Mixture Tree Construction and Its Applications

  • Grace S. C. Chen
  • Mingze Li
  • Michael Rosenberg
  • Bruce Lindsay
Part of the Springer Handbooks of Computational Statistics book series (SHCS)


A new method for building a gene tree from Single Nucleotide Polymorphism (SNP) data was developed by Chen and Lindsay (Biometrika 93(4):843–860, 2006). Called the mixture tree, it was based on an ancestral mixture model. The sieve parameter in the model plays the role of time in the evolutionary tree of the sequences. By varying the sieve parameter, one can create a hierarchical tree that estimates the population structure at each fixed backward point in time. In this chapter, we will review the model and then present an application to the clustering of the mitochondrial sequences to show that the approach performs well. A simulator that simulates real SNPs sequences with unknown ancestral history will be introduced. Using the simulator we will compare the mixture trees with true trees to evaluate how well the mixture tree method performs. Comparison with some existing methods including neighbor-joining method and maximum parsimony method will also be presented in this chapter.


Maximum Parsimony Neighbor Join Maximum Parsimony Tree Minimum Evolution Mixture Tree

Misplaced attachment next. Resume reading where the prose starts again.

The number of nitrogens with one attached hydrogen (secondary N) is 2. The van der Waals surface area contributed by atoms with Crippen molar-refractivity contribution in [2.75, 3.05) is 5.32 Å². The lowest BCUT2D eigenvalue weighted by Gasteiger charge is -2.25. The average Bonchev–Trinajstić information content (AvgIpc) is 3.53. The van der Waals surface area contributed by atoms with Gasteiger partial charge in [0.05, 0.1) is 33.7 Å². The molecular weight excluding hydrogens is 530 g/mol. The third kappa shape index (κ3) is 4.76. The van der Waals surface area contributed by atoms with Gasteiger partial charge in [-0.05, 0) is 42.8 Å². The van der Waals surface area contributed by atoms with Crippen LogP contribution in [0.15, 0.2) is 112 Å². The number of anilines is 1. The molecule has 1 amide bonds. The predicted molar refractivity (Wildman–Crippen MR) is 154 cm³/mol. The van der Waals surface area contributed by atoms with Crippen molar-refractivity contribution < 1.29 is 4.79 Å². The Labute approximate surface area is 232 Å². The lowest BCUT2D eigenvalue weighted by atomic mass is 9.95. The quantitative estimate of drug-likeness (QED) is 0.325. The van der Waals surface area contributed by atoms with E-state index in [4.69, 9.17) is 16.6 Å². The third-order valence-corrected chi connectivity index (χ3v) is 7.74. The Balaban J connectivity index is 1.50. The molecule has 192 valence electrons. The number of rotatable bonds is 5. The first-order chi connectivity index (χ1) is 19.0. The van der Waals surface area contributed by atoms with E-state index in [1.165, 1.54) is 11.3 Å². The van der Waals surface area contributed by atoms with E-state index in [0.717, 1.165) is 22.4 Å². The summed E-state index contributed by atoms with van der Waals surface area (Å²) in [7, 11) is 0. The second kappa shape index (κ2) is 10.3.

These keywords were added by machine and not by the authors. This process is experimental and the keywords may be updated as the learning algorithm improves.



We thank National Science Foundation for the funding – Division of Mathematical Sciences 0714949 to Shu-Chuan Chen and Michael Rosenberg, and National Science Foundation – Division of Mathematical Sciences 0714839 to Bruce Lindsay. In addition, we also acknowledge the support of National Center for Theoretical Sciences (South), Taiwan.


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Copyright information

© Springer-Verlag Berlin Heidelberg 2011

Authors and Affiliations

  • Grace S. C. Chen
    • 1
  • Mingze Li
    • 1
  • Michael Rosenberg
    • 2
  • Bruce Lindsay
    • 3
  1. 1.School of Math & StatArizona State UniversityTempeU.S.A.
  2. 2.School of Life SciencesArizona State UniversityTempeU.S.A.
  3. 3.Department of StatisticsPenn State UniversityUniversity ParkU.S.A.

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